Axe of the Dwarvish Lords is a non-throwing returning rune weapon. However it is an artifact so it might be cheating.

Thor's Hammer would return should it exist.

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Why does this incarna creature's special nature annoy people but haunts do not?

Deadmanwalking wrote:
That doesn't match up with any of the research I've done at all. The rules you're using might be skewing the data, or there might be some other intervening variable but all the research I've looked into disagrees with this. Here are a few links to comments on the subject. Not all are super scientific or well cited (though #3 seems to be, and #2 is from the ARMA website, which I've always found a good source on this sort of thing), but they all match up with each other, and those other things I've researched which are.[/url]

Nothing is contradictory to ARMA (whose opinion I do value).

I'm not claiming rapiers stab through platemail. The unarmored rapier user wins after their opponent becomes tired by the weight of their armor. I thought this was quite clear in the text I wrote. To be ultra specific then, they are slowed by exhaustion, and get tripped up or stabbed where it doesn't cover. In a duel situation, you are probably better wearing lightweight, or no armor, than heavy armor. On a battlefield I would like armor as I can't control the chaos of a multi-fighter melee, and someone has a bow.

I don't know how a Golarion grandfather clock works but it if it has pendulums the shaking will prevent it working if shrunken and worn.

I'm mostly agreeing with zimmerwald.

European armies had long straight swords usable for stabbing specifically to penetrate heavy armor. They also used a wide variety of spiked bashing weapons for similar reasons and even invented things like the estoc which is edgeless, being a sword-shaped spear.

Over in other places like Japan their armor was lighter, and curved blades were prefered for their greater cutting ability. They just cut meat better. You can test this by drawing the blade of a kitchen knife along your chicken dinner, and trying with a straight and curved blade.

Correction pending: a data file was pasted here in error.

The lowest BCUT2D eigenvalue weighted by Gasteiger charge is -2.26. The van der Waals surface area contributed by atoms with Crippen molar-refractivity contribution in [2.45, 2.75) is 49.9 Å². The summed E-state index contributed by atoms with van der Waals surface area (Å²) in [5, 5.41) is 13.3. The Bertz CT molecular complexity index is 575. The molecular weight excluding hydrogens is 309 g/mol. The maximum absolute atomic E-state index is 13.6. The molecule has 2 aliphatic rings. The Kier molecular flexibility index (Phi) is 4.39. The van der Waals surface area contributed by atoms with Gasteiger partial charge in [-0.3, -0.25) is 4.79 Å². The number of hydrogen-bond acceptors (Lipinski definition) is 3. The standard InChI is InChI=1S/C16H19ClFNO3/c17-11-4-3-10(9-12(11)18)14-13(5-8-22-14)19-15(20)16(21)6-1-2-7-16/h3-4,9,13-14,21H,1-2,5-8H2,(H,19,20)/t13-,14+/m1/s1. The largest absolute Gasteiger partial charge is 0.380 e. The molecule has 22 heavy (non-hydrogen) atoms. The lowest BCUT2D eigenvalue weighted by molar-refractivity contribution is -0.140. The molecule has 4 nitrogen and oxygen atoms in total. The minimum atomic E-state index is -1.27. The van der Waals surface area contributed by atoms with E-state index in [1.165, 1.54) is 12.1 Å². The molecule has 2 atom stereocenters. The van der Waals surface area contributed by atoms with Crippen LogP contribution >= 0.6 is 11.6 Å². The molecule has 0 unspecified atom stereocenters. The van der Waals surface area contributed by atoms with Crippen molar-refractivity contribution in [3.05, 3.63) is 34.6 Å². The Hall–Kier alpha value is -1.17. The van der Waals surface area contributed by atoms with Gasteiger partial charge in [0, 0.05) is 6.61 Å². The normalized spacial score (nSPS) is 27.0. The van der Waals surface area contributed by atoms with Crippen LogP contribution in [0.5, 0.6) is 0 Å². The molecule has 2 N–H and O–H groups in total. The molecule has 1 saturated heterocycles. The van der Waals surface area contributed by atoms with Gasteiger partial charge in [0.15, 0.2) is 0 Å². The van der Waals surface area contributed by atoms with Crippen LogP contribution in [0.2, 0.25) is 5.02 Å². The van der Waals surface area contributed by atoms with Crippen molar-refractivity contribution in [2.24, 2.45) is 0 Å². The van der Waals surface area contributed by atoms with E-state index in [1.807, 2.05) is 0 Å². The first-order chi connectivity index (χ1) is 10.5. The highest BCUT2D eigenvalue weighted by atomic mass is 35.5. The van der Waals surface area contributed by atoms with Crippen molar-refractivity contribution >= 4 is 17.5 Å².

I disagree with zimmerwald about duelling. I believe the rapier is the best self-defense sword, because no-one can beat the fencers when it's re-enactment day. However we don't know if the stabs they deliver are fatal or not and combat usually resets after a hit. But if it was real they would first blood you and then run away (or delay in a duel) while you bled out. This only applies to personal experience. Your experience may vary.

Deadmanwalking wrote:
I mean, a top hat isn't really technology in a meaningful sense. And while rapiers are titled that for us the players, they bear little resemblance to the real world sword of that name, and even real world rapiers were designed less because of guns per se, and more because people stopped wearing armor as much...something that, for whatever reason, also seems common in Golarion even without guns to cause it.

Your experience may vary but from re-enactment martial arts I find the rapier beats armor. You tire them out until they slow, though it takes a while. On a battlefield I would want armor as I have no control in a large melee. I'm specifically avoiding the topic of ranged weapons in this.

An other downside comes when you have to equip your character and you get the blacksmith's bill. Unless you're happy wearing non-enchanted regular kit.

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They don't love me anymore ever since that Treerazer jerk showed up. - Overheard in a dark cave in <redacted>.